Chapter 14 : The Light Organ Symbiosis

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The light organ symbiosis between the bioluminescent bacterium and the Hawaiian bobtail squid has received increasing interest from researchers representing a range of disciplines, including microbiology, zoology, oceanography, immunology, and genetics. An improved understanding of the factors underlying the natural symbioses can help face problems such as the (re)emergence of diseases with environmental hosts, the effective application of probiotics, overreactions to commensal bacteria by the immune system, and the negative effects of broad-spectrum antibiotics. The light organ is also accessible to experimentally added solutes. Pores connect the outside environment with the site of infection in the light organ, so reagents can be added to cure an infection or monitor biochemical processes at the site of infection. One of the most intriguing colonization factors is bioluminescence. Long considered an energetic drag on cultured cells, luminescence is critical for full colonization of the light organ by . The observation that lipopolysaccharide (LPS) and peptidoglycan monomer (PGM) stimulate developmental processes in a mutualistic animal-bacteria association is notable for at least two reasons. First, the molecules are also recognized by the innate immune systems of animals and often trigger antimicrobial responses. This suggests conserved mechanisms for mutualist and pathogen detection by animals, with host responses being context dependent. Second, the particular PGM molecule shed by is identical to "cytotoxins" of pathogens and , revealing an interesting and unanticipated similarity between mutualistic and pathogenic bacteria-animal associations.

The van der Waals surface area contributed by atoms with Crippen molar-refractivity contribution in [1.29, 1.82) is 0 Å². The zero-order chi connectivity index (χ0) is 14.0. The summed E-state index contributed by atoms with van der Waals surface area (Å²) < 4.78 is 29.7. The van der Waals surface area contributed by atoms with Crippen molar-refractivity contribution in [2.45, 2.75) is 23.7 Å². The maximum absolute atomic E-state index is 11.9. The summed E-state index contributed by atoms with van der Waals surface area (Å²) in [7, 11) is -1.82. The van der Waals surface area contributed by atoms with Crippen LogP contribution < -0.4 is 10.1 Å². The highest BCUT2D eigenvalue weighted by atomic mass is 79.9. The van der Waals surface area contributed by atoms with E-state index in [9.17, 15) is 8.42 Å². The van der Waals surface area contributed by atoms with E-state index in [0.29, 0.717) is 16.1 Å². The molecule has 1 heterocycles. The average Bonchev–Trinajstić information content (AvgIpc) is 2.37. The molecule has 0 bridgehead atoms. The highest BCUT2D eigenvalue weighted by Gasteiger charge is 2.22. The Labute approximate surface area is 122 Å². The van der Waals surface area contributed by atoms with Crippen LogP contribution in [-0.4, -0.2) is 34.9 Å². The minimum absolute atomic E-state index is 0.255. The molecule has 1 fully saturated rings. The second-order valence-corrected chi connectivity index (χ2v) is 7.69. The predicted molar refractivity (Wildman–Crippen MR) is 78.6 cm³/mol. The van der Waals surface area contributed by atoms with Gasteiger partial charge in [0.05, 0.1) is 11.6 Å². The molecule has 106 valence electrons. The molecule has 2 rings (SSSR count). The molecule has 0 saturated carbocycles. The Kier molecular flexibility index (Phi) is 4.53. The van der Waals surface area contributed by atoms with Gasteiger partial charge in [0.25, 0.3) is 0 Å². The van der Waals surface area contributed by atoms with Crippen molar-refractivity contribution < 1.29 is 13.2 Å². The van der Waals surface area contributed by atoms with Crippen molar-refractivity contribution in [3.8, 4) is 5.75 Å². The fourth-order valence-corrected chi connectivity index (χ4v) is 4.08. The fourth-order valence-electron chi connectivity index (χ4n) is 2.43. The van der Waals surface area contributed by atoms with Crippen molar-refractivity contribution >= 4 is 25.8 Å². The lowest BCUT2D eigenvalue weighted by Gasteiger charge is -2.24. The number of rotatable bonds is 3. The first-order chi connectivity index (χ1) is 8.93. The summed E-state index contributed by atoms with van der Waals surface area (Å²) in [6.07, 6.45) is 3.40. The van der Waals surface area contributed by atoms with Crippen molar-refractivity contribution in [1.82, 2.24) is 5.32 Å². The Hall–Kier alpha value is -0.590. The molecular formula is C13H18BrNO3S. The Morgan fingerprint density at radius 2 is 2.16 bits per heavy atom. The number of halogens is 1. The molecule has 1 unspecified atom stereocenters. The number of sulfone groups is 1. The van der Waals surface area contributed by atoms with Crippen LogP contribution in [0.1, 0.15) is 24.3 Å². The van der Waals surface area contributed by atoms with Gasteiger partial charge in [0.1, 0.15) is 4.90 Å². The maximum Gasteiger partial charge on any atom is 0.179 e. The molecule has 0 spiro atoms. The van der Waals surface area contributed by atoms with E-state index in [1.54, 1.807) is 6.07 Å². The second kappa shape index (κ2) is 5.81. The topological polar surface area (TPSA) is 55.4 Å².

Citation: Stabb E. 2006. The Light Organ Symbiosis, p 204-218. In Thompson F, Austin B, Swings J (ed), The Biology of Vibrios. ASM Press, Washington, DC. doi: 10.1128/9781555815714.ch14
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Image of FIGURE 1

. An adult female Hawaiian bobtail squid sits on coralline sand near eggs (indicated by white arrows) that she laid on a PVC halfpipe and on the side of her tank. While housed in a 50-liter tank at the University of Georgia, this female produced 1,616 juveniles over a 4.5-month span.

Citation: Stabb E. 2006. The Light Organ Symbiosis, p 204-218. In Thompson F, Austin B, Swings J (ed), The Biology of Vibrios. ASM Press, Washington, DC. doi: 10.1128/9781555815714.ch14
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Image of FIGURE 2

Proposed counterillumination behavior of . Based on light organ architecture, it is thought that an adult with bioluminescent symbiotic can obscure its silhouette with a controllable, ventrally directed luminescence, whereas an aposymbiotic (lacking symbionts) squid would cast a shadow.

Citation: Stabb E. 2006. The Light Organ Symbiosis, p 204-218. In Thompson F, Austin B, Swings J (ed), The Biology of Vibrios. ASM Press, Washington, DC. doi: 10.1128/9781555815714.ch14
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Varied roles for peptidoglycan monomer

Citation: Stabb E. 2006. The Light Organ Symbiosis, p 204-218. In Thompson F, Austin B, Swings J (ed), The Biology of Vibrios. ASM Press, Washington, DC. doi: 10.1128/9781555815714.ch14

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